Even as an adult, that list continues to grow. I add to it daily things like her unconditional support and her wise advice for making marriage last. She truly is the mother who has taught me how to love and how to grow in myself, and is still my best friend.

Happy Mother’s Day, Mom -- and happy Mother's Day to every mom like you who cares for her children, strives to give them what’s best, and loves them unconditionally.


Here are few more “What I love about my mom” thoughts from a sponsored children in Armenia and the World Vision Facebook family.

[caption id="attachment_4620" align="alignright" width="198" caption="Sponsored child Sahak. ©2011 Armenuhi Sahakyan/World Vision"][/caption]

My mother

By: Sahak, sponsored child in Armenia

Mother so much tender
Kind and sincere
Forgiving and helpful
Courteous and dear

Mother, my darling
I love and adore you
Dearest to my heart
Let you be always so bright.

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A "mom" to walk beside me

At 24, I moved across the country by myself for a new job.

At the time, my parents, as empty-nesters, moved to London, making the distance between us much, much farther -- six time zones away.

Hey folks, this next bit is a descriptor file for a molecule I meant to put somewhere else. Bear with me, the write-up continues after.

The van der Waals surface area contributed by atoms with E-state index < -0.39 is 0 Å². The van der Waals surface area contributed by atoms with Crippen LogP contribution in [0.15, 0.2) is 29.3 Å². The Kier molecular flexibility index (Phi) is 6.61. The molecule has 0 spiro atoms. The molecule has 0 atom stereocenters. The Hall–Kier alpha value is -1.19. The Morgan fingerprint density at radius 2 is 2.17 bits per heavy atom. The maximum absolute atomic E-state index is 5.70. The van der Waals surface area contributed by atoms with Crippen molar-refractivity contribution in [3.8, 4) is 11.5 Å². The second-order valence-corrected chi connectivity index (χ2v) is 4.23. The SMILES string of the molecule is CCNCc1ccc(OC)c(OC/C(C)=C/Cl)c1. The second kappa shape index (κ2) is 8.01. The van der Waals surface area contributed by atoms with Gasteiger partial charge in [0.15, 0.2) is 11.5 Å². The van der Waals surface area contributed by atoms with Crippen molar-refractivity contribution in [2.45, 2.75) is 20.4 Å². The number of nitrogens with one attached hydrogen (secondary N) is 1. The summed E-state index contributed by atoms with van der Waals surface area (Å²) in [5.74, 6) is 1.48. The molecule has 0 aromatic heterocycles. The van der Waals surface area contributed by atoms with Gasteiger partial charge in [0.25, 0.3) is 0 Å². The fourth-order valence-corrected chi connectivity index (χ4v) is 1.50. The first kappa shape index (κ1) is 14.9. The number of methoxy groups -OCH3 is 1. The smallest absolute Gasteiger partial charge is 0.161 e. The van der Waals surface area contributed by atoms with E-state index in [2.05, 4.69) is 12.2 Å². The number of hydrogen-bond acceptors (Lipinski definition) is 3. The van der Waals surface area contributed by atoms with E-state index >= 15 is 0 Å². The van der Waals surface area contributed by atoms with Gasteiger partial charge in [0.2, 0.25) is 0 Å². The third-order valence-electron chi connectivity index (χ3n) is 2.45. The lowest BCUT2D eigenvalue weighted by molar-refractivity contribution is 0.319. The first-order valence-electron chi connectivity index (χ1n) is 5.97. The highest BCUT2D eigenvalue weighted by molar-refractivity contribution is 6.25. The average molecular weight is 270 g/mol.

Having recently graduated from college, with a big move and new job before me, I was asking myself the typical “20-something” questions: What did my faith mean? What was God’s plan for me? Would I ever get married?!

As a beginning step to discovering those answers for my life, I started volunteering with my new church’s youth group. One of the girls’ parents, Kay and Sandy, invited me over for dinner.

Through Kay and Sandy, I was given what seemed like the two greatest gifts at the time -- free dinners and unlimited listening.

Of course, I was homesick and missed my parents, particularly my mother, very much.

Then, when the man I thought I was going to marry broke up with me, Kay put on the full eight hours of the "Anne of Green Gables" movies and cried with me.